LFF Review: Herself


DIRECTED BY: Phyllida Lloyd

STARRING: Clare Dunne, Harriet Walter, Conleth Hill, Molly McCann, Ruby Rose O’Hara, Cathy Belton, Rebecca O’Mara, Daniel Ryan, Ericka Roe, Ian Lloyd Anderson, Sean Duggan, Aaron Lockhart, Anita Petry and Dmitry Vinokurov

 

SYNOPSIS

This is the story of young mother Sandra who escapes her abusive husband and fights back against a broken housing system. She sets out to build her own home and in the process rebuilds her life and re-discovers herself.

Single mother Sandra has been struggling to get by with her two young daughters. After the housing system refuses to give her a new home, Sandra decides to build her own while the help of a friendly community and a handful of new friends.

Herself is the latest feature film from director Phyllida Lloyd, her first feature since 2011’s The Iron Lady. Set in Dublin, the film focuses on Sandra, a single-mother of two daughter who, after leaving her abusive partner Gary, resides in a state-funded hotel room. With the housing system continuously letting her down, Sandra decides, with a little help of neighbours and friends, to buy a plot of land and build a house of her own, literally rebuilding her life in the process.

 

The film doesn’t take long to draw the audience in with its effective opening sequence in which we see Sandra spending time with her daughters, Molly and Emma, before her abusive husband Gary assaults her after discovering a bundle of money she’s been hiding from him. As she mouths a code word to one of her daughters, they run to the nearest corner shop with a note to call the guards. As one runs for help, the other witnesses the maliciousness of the altercation and is traumatised by it. The film then proceeds to give audiences a glimpse into the housing crisis in Dublin, and will be all too familiar to those from Dublin, be it native or living there, watching. Residing in an airport hotel courtesy of the Dublin City Council is all well and good, until we see Sandra and her daughters are being forced to enter through the back entrance of the hotel as to not offend hotel guests. Despite being placed on a housing list, we see how she attends properties that are impossible to afford, and shown those that you wouldn’t let your own family member live in. Fed up with the lack of prospects to find a home for her and her daughters, Sandra spends time researching online the prospects of building a house herself and for less than what she would spend in buying one. It seems a reasonable idea in theory, until she hits an inevitable brick wall when pitching it to the council.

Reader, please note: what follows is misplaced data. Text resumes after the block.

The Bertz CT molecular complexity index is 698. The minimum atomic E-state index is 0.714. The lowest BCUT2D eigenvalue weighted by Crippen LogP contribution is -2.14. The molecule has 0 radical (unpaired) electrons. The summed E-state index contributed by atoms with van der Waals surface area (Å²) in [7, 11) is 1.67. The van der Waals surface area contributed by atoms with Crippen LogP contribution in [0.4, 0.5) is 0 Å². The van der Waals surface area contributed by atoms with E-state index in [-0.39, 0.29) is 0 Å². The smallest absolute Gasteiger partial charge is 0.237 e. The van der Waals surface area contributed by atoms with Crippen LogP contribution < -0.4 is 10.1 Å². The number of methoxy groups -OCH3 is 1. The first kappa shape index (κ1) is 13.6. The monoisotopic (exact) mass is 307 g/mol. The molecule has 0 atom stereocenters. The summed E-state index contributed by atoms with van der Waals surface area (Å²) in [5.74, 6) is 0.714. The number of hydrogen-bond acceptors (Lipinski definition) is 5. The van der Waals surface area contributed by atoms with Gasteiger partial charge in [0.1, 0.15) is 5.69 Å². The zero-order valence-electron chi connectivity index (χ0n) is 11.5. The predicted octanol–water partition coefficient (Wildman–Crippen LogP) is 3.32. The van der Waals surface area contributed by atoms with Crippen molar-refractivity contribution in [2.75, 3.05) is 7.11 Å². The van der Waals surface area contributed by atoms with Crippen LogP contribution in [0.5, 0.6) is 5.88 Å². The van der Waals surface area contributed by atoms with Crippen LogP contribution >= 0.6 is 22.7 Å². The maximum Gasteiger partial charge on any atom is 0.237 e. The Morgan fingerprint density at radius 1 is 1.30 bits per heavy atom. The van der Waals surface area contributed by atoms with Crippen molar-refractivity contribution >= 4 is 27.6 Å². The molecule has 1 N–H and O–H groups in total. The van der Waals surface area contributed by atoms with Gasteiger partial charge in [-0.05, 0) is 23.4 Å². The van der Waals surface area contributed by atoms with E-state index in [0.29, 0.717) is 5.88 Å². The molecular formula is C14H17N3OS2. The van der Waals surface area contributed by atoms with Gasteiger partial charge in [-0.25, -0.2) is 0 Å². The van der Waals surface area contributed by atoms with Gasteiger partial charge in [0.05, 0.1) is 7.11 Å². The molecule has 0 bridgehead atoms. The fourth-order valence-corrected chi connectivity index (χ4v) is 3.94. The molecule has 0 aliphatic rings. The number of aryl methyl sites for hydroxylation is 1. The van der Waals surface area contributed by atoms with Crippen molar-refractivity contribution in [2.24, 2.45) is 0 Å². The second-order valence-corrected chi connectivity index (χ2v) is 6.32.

Enter Peggy, a retired doctor who Sandra works as a carer for, who understands Sandra’s plight and decides to give her a plot of land to build her own home and with immense hard work and with help from the likes of contractor Aido, his son Francis, as well as friends and volunteers, to build a home for her and the girls, whilst also trying to keep it a secret from the council and Gary. It’s the latter she’s more afraid of finding out about the new home, especially when he believes in his mind it’s only a matter of time before they can get back to ‘normal’ as a family, though that bridge has long been broken. The film also tackles the coldness and lack of empathy that is available to survivors of domestic abuse, particularly towards the second-half of the film when Gary is pursuing sole-custody of the children, leading into an intense legal battle in which Sandra is put through the judgemental ringer of which it could feel melodramatic to some, while others will believe it to be authentic in how some people will make the victim feel like the perpetrator in their questioning, particularly if they ask, “Why didn’t you leave sooner?” (An actuality Clare Dunne discovered when reading transcripts in family court in developing the script with Malcolm Campbell).

 

Herself balances the fine line of being clichéd with its pop-music building montages and certain conveniences, such as Peggy having a big enough plot of land for Sandra to make her own self-sufficient home on, but Dunne’s and Campbell’s screenplay keep it grounded in reality in how it tackles the matter of domestic abusive, shining a light on a housing system and family law court that is delicately well-handled. Granted I do wish some of the supporting cast, outside of Conleth Hill’s Aido and Harriet Walter’s Peggy, were developed further outside of just being there to help with building Sandra’s new home. Between co-writing the screenplay and starring as the lead, this is absolutely Clare Dunne’s film as she gives a memorable performance as Sandra, who desperately attempts to rebuild her life and tries to pick herself back up even following setback after setback. The young members of the cast, Molly McCann and Ruby Rose O’Hara, also give really good performances as daughters Molly and Emma respectively, and Ian Lloyd Anderson also provides a really good performance as the abusive husband Gary.

 

VERDICT

Whilst Herself tackles the subject matter of domestic abuse and childhood trauma effectively, with the help of Lloyd’s direction, Dunne’s and Campbell script also shines in showing a sense of overcoming adversity and a togetherness of community that will warm the most cynical of hearts. Clare Dunne is one to watch after her performance here.  

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